SEATTLE -- Supporters of Washington's film industry are heading to Olympia Monday, hoping to encourage lawmakers to renew film making incentives that expired last year.
Without the incentives, it's highly unlikely filmmakers will want to make movies in Washington, especially since neighboring Oregon and British Columbia offer incredible incentives already.
"If there's no incentive, there's no reason for people to shoot here," said Rik Deskin, a film, TV and stage actor. "If there's nothing shooting, then I don't have an opportunity to work, so right now, I'm an unemployed actor."
State lawmakers decided last year to ditch the incentive, which gives a refund of up to 30 percent to movies, television shows and commercials filmed in Washington. The productions must reach a certain spending threshold and make heavy use of local workers.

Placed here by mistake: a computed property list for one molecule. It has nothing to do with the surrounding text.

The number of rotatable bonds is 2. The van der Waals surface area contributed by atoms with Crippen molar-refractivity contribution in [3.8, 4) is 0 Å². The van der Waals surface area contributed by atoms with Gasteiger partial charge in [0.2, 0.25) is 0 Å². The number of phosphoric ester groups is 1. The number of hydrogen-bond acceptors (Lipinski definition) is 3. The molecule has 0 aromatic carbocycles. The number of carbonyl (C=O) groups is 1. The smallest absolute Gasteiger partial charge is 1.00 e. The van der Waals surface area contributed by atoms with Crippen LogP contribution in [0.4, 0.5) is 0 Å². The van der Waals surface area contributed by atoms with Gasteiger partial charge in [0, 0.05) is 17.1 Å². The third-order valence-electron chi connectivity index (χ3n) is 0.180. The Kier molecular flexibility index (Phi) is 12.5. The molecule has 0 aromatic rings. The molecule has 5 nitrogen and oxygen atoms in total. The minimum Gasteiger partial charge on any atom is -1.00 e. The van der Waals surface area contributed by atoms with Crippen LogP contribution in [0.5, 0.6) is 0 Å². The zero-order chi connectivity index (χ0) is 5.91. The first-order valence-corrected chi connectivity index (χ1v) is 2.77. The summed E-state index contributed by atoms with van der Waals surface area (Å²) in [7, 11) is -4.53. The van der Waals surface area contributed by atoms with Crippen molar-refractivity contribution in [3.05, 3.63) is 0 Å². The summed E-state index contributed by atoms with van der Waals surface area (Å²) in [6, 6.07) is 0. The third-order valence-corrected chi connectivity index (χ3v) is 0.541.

While opponents feel there are better ways to spend the $3.5 million that goes to the program each year, supporters of the incentive say the film industry has spent nearly $70 million in Washington since the incentive began nearly five years ago.
"It's not a Hollywood giveaway," Deskin said. "It's about hiring local people. Hollywood helps, but it's the local people that make it happen."
The state Senate recently approved renewing the incentive program by a 40-8 vote, but the measure is currently stuck in a House committee with no plans for a hearing, said Amy Lillard, executive director of Washington Filmworks.